Sunday, November 4, 2012

4 Day Weekend

Four day weekend! Day one: Did nothing. No, wait, I did laundry. But besides that, nothing. It was awesome.

Here in France they don't celebrate Halloween, despite the very earnest efforts of the commercial world who would dearly love to cash in the way the candy and costume industries do in the US. To be honest, I understand. We have a holiday where everyone wears strange costumes, both scary and otherwise, and then you go around and demand candy from complete strangers. It's a little weird. Delicious and lots of fun, but not exactly abounding in sense. Anyway, the French do have a national holiday on November 1st, for All Saints' Day. No one does anything, but everyone has the day off. It being a thursday this year, of course no one is going to work on Friday either. This whole week has been a sort of Fall Break for the kids, so the Friday after a national holiday was just bound to be considered a holiday too. Now in the US, I think the general situation would be that the administration would sort of turn a blind eye to the complete lack of workers on such a Friday. Not here. The lab is having a power outage all day while they do repairs. They're basically telling you to take the day off. Thus a four day weekend for moi.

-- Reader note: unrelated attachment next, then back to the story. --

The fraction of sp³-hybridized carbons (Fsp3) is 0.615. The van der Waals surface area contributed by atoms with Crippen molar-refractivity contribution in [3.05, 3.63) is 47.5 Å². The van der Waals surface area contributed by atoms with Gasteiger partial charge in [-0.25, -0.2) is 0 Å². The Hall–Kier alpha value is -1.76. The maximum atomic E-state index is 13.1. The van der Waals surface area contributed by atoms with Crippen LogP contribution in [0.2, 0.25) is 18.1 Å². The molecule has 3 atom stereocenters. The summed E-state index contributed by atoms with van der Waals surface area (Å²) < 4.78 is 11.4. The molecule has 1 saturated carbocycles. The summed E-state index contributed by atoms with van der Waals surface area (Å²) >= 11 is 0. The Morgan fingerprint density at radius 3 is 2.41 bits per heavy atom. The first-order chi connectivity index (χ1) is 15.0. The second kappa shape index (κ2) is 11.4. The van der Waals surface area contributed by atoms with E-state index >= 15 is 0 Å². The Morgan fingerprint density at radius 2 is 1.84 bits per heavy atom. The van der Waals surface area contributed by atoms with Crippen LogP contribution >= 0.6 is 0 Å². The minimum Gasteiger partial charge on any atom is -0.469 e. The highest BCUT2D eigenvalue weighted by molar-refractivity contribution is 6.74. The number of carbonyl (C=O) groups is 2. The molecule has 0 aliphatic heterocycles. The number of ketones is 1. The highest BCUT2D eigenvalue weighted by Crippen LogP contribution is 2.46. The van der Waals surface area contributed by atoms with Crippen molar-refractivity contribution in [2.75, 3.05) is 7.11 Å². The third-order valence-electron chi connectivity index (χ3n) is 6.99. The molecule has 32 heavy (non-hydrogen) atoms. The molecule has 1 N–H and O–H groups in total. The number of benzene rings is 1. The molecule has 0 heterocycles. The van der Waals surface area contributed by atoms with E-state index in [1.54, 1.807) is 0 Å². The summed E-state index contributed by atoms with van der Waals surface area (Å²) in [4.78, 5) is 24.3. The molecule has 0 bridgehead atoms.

And, I reiterate, that on Day 1, I did nothing and had a fabulous time doing it.

Day 2: Chateau Falaise

A quick recap of my family history is in order here. If you go back far enough on my family tree on my mother's side (and you can go back pretty far) after about 20 generations or so you will eventually end up with some dudes from Normandy. Specifically one dude called Fulbert the Saxon de Pollock may in fact have been one of Charlemagne's buddies although there's a little confusion on this point. Spelling back in the day wasn't really standardized so there's some question about whether a Filbert mentioned in a document is actually our Fulbert or if there is in fact an entirely different person being described. Anyway, Fulbert the Saxon's grandfather was Fulbert de Falaise, whose daughter was the mother of William the Conqueror (Guillaume le Conquerant). So I am the descendent of William the Conqueror's cousin. Not a very direct connection, but I'll take it.

William did not live in the castle you are about to see; it was built in different stages by his son, grandson, and great-grandson. However, archaeologists have found remnants of an earlier castle underneath the current structure which definitely dates from William's lifetime. Whether there really was a castle there or just some other structure is debatable, and even if there was an earlier castle, we have no records supporting the idea that William ever lived there. However, he was definitely born in Falaise and although his mother was not noble (Fulbert of Falaise was a tanner), it's clear from legal documents that from a very early point his father the Duke considered him as his heir, despite his illegitimacy. Thus, there is a strong likelihood that William spent a good bit of time with his father in whatever structure was there at the time.